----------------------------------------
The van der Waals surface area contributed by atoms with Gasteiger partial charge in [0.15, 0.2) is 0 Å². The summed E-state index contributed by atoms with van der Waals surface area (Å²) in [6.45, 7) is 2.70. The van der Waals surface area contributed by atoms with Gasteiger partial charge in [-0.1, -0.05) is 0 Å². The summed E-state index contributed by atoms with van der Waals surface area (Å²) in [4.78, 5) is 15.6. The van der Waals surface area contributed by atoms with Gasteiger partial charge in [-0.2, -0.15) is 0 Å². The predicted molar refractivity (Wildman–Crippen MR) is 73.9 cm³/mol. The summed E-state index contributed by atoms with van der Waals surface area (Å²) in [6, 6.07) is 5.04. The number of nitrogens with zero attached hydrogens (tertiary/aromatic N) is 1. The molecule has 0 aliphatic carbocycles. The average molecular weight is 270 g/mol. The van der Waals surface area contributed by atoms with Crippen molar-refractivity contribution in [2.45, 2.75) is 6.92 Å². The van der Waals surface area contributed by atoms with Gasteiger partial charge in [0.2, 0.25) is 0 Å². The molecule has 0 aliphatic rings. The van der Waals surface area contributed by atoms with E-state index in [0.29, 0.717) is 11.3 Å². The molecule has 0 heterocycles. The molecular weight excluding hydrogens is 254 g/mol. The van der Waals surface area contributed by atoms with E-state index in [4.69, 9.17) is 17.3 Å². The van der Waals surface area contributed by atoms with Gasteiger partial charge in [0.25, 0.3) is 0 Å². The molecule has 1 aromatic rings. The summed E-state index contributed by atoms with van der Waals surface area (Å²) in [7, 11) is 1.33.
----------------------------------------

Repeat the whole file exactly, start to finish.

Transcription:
The van der Waals surface area contributed by atoms with Gasteiger partial charge in [0.15, 0.2) is 0 Å². The summed E-state index contributed by atoms with van der Waals surface area (Å²) in [6.45, 7) is 2.70. The van der Waals surface area contributed by atoms with Gasteiger partial charge in [-0.1, -0.05) is 0 Å². The summed E-state index contributed by atoms with van der Waals surface area (Å²) in [4.78, 5) is 15.6. The van der Waals surface area contributed by atoms with Gasteiger partial charge in [-0.2, -0.15) is 0 Å². The predicted molar refractivity (Wildman–Crippen MR) is 73.9 cm³/mol. The summed E-state index contributed by atoms with van der Waals surface area (Å²) in [6, 6.07) is 5.04. The number of nitrogens with zero attached hydrogens (tertiary/aromatic N) is 1. The molecule has 0 aliphatic carbocycles. The average molecular weight is 270 g/mol. The van der Waals surface area contributed by atoms with Crippen molar-refractivity contribution in [2.45, 2.75) is 6.92 Å². The van der Waals surface area contributed by atoms with Gasteiger partial charge in [0.2, 0.25) is 0 Å². The molecule has 0 aliphatic rings. The van der Waals surface area contributed by atoms with E-state index in [0.29, 0.717) is 11.3 Å². The molecule has 0 heterocycles. The molecular weight excluding hydrogens is 254 g/mol. The van der Waals surface area contributed by atoms with E-state index in [4.69, 9.17) is 17.3 Å². The van der Waals surface area contributed by atoms with Gasteiger partial charge in [0.25, 0.3) is 0 Å². The molecule has 1 aromatic rings. The summed E-state index contributed by atoms with van der Waals surface area (Å²) in [7, 11) is 1.33.